SPRING ’96: MORE BRIGHTS, LESS SHINE
Byline: Margaret Mazzaraco
NEW YORK — Bright colors and subdued shine will be key trends for spring-summer 1996 fabrics, according to presentations made here recently by three top forecasting organizations.
The forecasts came from Angelo Uslenghi, marketing consultant for the Moda In fabric fair in Milan, previewing the next edition to be held March 5-7; Li Edilkoort, president of Paris-based Trend Union, a forecasting firm whose twice-yearly presentations are a highlight of the Premiere Vision fabric fair in Paris, and Margaret Walch, associate director of the Color Association of America, whose forecasts are derived from a panel of professionals of industry segments, from fiber to retailing.
Here, a look at each presentation.
“[Brights] will influence spring 1996 fabrics, reflecting the European consumer’s attitude to break away from negatives, and wanting a more colorful season,” said marketing consultant Angelo Uslenghi in his discussion last month at the Italian Trade Commission here.
Key colors derived from flowers will include poppy red, peony pink, geranium red, cornflower blue and goldenrod yellow will all be popular, while those taken from fruits will highlight apple green and orange, said Uslenghi, discussing the spring palette, which will be featured at the next Moda In, March 5-7.
“They are important when mixed with neutrals, such as ivory, and three grays — pearl, asphalt and cement gray,” Uslenghi added. “Beiges like ivory sable and coffee bean browns are excellent, coordinated with these neutral tones. The key is to contrast the fabrics with brights and neutrals.” He discussed three fabric groups to illustrate his spring predictions.
Joy, highlighted by surface interest, including a satin — either pearlized, iridescent or anodized. Other ideas include such fabrics as Thirties men’s pajama stripes in bright-and-dull effects, and Sixties botanical prints. Some fabrics in the group recall items such as plastic and metal, Uslenghi noted, citing a shiny leather fabric with a gold effect.
Adventure, another group, is characterized by “literary exoticism,” Uslenghi said, noting an influence of African and Asian themes in “the colonial style,” described by such authors as Ernest Hemingway and Isak Dinesen. Gabardines and basket weaves with iridescent effects, Madras and mattress ticking stripes in tone-on-tone colors reflect the trend. Other spotlighted looks in the group have the look of authentic handcrafts, such as a coarse carded cotton. In thicker effects, the fabrics were embossed or quilted, resembling the garb of tribal chiefs.
A third group, Coolness, showcased minimalist patterns such as pin dots, salt and pepper textures in fine-count yarns and as drapy fabrics. Solid weaves were also emphasized.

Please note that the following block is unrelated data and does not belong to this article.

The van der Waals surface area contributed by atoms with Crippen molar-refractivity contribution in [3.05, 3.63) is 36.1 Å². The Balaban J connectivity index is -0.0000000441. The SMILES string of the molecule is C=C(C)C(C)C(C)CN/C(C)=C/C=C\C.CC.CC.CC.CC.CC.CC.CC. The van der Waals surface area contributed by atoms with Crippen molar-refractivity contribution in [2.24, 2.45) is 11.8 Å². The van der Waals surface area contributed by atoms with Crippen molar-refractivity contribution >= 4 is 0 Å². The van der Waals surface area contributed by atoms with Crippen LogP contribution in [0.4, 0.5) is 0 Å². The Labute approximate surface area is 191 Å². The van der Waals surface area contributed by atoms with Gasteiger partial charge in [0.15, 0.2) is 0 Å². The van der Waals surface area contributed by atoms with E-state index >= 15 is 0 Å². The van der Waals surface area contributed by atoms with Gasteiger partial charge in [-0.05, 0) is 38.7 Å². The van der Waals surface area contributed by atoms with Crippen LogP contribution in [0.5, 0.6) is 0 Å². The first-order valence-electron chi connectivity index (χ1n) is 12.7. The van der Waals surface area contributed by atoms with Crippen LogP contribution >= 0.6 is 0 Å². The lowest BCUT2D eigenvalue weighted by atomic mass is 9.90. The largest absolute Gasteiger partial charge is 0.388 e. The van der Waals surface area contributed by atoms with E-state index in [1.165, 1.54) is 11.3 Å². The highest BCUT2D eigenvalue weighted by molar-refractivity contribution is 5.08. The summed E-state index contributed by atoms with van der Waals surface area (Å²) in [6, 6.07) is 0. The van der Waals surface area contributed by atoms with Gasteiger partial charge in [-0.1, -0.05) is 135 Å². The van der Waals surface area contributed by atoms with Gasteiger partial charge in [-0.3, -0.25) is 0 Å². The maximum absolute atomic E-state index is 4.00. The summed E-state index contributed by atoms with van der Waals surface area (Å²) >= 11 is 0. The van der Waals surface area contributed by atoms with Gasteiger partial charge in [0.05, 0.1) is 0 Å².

“Fashion is in for a big change,” said Trend Union’s Li Edilkoort, during her talk at the Fashion Institute of Technology. “In Paris, they [couture and pret-a-porter] have a style we announced last year for summer 1995 — satin, elegance and glamour,” she said. “We have seen satin in most of the shows, and also glazed satins.”
It represented a strong pulling away from deconstruction to glamour and glitter, she said.
However, she continued, “by spring 1996, we will be so fed up with disco stuff, the trend will be towards elegance with still a touch of glamour.” The shine of disco fabrics will be taken down a bit, but shine will be still important in interpretations of “retro elegance.”
Edilkoort said there will also be fresh looks in such ideas as terry cloth and other cottons, and a comeback of a more aggressive uniform-oriented casual wear. The latter, she said, “is like post pret-a-porter, using more detail, more pockets, more hardware.”
She also highlighted a fresh, springlike urban mood, like “an April day in Paris,” mixing natural elements with man-made fibers, “country material becoming citified.” Important colors are city grays like cement, Edilkoort said, and urbanized greens such as acid and khaki. Inspiration also comes from naturals, grays and browns, taking color and luster one step down, she said. “Think of pearl colors going lighter to grays and beiges and then using darks only as accents,” Edilkoort said.
The Color Association of the United States
“Pink, orange and lime will set the colorful, upbeat mood, said the association’s Margaret Walch, citing eight groups of colors that will dominate spring 1996.
“Each group evokes an idealized, almost fantasized notion of a section of the United States,” said Walch.
One group, Artifice Miami, is highlighted by tropical pastels, “which are also evocative of the Fifties as well,” she said. “We’ll see pinks, corals, soft celestial blues and turquoise in feminine dressing.”
Another group, Artifice Baja, is characterized by bright orange, cherry red and magenta, reflecting Hispanic and Afro-American tastes. The strong brights will be used “head-to-toe by the daring,” Walch said. “For the less outspoken dresser, they’ll be seen as accent colors in floral motifs, patterns and weaves,” Walch said.
A third collection, Artifice LA, highlights the West Coast customer and uses turquoises and minty and tropical greens, Walch said.
Dark colors continue in lesser amounts, Walch noted, referring to Kennebunkport, a group reminiscent of men’s rep ties. Olive greens, deep burgundies and navys are used more discreetly in outlines and accents in the group.
Browned and Canyon, two mid-tone groups, are evocative of American Southwest earth tones in changing light, said Walch. Key colors are Canyon Rose, Southwest Pink, Indian Red and River Green.
Bayou, the final group, emphasizes whitened pastels.